Wilds of the Amazon (Prime)

Like many college students, I have an Amazon account which I use to buy books, gear for my room, and anything else that strikes my fancy. I love Amazon so much that I have my own Student Prime account, which gets me faster shipping and a library of movies via my laptop. However, Amazon is broadening its horizons, in terms of media. In fact, Amazon has recently announced its new unlimited music streaming service, catapulting it forth into the music industry. While this is definitely a business savvy move for the company, some of its intended practices seem a bit off.

The biggest issue that is causing analysts to shake their heads is Amazon’s fairly low price for unlimited access. The online superstore and shipping giant has announced that its premium streaming service will set you back around $8 per month, as opposed to the typical $10. For the time being, consumers should be rejoicing, as they’re currently on the war path to saving $24 per year if they switch from their current premium streaming service. When you’re the one paying Amazon, this is not a bad deal at all.

The bad deal is actually for Amazon itself. While the major labels can be slimy, there are reasons why they do ask that premium streaming services within the realm of Spotify and Apple Music be $10 per month. With a $10 per month fee, there is margin left over – once fees to the label, publisher, artist, who all else is paid – for the company itself to generate profit. At Amazon’s current consumer-friendly $8, they’re going to be expecting losses.

Now, I’m all for cheaper premium streaming; college students and cheap products go together like wine and cheese. However, from a business standpoint, it did seem confusing to me, too, at first, that a company as big and influential as Amazon would purposefully take on losses in such an important field as the music industry. Despite the initial confusion, Amazon may be onto some things that could boost their business:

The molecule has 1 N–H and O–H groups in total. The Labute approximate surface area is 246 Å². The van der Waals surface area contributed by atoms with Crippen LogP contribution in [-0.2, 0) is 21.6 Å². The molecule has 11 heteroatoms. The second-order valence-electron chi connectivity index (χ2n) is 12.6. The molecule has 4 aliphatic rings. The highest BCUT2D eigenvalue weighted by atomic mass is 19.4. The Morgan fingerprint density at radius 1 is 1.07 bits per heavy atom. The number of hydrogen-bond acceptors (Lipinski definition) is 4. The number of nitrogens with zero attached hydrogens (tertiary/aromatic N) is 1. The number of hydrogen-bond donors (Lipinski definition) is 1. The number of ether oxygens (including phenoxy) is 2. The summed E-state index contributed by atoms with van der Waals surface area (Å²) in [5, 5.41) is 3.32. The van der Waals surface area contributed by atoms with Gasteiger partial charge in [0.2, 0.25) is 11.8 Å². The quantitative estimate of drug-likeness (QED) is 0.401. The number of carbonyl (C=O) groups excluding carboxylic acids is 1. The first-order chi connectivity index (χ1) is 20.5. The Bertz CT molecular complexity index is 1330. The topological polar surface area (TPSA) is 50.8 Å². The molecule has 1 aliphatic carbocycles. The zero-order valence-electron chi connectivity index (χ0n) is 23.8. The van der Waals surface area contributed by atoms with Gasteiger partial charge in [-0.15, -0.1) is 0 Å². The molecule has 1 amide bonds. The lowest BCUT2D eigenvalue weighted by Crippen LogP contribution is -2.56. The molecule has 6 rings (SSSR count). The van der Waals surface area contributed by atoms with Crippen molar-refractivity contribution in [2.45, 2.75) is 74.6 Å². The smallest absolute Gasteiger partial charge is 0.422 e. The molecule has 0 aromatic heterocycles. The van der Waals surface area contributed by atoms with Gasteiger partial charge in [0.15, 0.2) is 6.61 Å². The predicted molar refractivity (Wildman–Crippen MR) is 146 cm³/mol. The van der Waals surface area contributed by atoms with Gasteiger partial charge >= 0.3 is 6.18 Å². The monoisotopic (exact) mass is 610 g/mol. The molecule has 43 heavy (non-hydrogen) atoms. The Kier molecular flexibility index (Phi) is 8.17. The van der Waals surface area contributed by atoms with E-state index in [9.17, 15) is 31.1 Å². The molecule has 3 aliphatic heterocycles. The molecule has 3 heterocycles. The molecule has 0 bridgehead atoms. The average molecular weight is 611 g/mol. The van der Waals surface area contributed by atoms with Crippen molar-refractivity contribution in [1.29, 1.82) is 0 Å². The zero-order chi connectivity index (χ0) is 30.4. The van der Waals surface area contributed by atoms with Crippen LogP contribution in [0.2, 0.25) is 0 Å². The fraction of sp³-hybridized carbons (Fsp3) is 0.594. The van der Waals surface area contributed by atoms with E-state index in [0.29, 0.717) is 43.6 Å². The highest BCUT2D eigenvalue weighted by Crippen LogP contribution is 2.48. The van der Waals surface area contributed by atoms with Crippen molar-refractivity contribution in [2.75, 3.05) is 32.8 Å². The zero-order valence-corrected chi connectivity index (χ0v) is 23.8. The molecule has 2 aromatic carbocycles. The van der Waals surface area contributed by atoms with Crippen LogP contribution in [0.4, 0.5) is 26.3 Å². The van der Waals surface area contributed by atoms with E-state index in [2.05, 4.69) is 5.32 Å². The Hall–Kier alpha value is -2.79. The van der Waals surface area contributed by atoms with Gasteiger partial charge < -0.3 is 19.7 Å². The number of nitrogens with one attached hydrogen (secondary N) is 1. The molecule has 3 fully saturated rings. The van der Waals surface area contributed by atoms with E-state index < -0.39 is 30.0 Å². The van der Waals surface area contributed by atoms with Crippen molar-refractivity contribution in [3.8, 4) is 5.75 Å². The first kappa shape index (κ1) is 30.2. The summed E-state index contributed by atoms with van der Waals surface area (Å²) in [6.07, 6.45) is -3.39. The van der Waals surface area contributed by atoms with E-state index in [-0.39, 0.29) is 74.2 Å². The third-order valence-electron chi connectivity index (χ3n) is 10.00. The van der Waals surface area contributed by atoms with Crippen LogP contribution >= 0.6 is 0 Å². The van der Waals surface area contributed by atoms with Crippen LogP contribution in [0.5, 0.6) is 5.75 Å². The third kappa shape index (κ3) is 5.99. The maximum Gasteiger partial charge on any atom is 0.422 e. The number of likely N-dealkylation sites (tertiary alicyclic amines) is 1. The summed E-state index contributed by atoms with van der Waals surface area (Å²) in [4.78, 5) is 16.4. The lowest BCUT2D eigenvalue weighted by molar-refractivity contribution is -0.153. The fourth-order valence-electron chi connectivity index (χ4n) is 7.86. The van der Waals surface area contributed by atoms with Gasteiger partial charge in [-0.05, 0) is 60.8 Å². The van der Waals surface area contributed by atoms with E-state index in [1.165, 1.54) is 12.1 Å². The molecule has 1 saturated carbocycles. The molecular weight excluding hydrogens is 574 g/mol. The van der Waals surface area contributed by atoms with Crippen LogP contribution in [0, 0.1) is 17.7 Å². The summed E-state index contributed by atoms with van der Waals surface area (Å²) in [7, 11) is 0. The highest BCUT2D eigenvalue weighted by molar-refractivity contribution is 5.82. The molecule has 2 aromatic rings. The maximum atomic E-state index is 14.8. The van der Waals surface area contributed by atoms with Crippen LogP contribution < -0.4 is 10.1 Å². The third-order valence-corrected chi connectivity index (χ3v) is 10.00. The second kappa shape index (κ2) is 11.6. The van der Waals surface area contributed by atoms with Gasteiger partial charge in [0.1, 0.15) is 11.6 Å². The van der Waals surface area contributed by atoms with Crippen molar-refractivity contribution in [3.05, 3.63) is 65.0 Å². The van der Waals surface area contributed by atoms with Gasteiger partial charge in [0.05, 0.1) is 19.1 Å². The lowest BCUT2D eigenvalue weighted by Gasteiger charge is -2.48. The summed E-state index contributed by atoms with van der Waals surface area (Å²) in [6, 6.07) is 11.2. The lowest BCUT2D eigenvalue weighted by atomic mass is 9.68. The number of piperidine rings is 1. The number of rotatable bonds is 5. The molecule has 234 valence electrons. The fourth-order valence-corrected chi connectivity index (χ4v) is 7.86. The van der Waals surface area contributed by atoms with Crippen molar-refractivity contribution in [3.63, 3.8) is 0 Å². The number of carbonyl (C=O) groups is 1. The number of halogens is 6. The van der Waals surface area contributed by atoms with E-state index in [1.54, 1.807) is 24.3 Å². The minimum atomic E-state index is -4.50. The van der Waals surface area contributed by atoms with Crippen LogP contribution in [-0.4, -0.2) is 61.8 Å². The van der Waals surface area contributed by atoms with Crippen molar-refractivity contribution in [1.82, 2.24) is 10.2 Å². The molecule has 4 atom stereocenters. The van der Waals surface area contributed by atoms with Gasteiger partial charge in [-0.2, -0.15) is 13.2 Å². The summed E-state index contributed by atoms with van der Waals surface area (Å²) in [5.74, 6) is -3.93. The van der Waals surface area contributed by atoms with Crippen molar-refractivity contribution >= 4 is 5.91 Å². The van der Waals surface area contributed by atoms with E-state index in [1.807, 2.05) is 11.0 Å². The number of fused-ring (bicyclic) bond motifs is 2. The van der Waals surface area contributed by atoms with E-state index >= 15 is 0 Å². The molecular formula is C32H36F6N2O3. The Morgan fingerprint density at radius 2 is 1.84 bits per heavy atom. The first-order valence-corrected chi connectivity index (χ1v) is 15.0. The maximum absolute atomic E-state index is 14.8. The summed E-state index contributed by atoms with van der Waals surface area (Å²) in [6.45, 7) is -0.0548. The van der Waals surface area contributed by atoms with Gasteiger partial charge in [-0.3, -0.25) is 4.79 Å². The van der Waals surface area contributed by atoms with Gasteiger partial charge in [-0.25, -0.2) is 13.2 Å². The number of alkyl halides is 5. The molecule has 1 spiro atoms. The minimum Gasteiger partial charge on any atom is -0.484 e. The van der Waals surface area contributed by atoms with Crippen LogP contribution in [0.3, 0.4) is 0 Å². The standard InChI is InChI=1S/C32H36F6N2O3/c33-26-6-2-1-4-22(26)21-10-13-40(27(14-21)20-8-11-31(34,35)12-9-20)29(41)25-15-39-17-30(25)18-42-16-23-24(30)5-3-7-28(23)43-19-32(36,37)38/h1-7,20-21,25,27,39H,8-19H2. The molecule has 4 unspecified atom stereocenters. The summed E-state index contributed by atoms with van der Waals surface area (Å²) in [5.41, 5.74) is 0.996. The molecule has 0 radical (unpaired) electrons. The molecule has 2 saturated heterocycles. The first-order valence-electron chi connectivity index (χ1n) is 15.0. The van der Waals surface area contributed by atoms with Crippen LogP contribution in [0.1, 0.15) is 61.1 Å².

1. They may be trying to model Apple, selling less software so that their firmware can see a rise in sales.
  2. This may be used to attract more potential Prime members. Once Amazon is satisfied with their starting number of premium subscribers, they jack the price up to $10 and then hop on the same train as everyone else.

For the future of the music business, Amazon’s jump onto the streaming bandwagon was foretold in the prophecies, so I’m not really surprised. Again, just keep watching and waiting because more are coming. Amazon, given that this company is rational, should be expecting some losses in the near future unless they decide to raise their prices or some kind of divine intervention takes place. But Amazon may be onto something and is only using streaming as a springboard. Who’s to say?

Me. That’s why you’re reading this blog, isn’t it?

If you would like to check out the article that prompted this post, click here.

Once again, this has been the view from 214.

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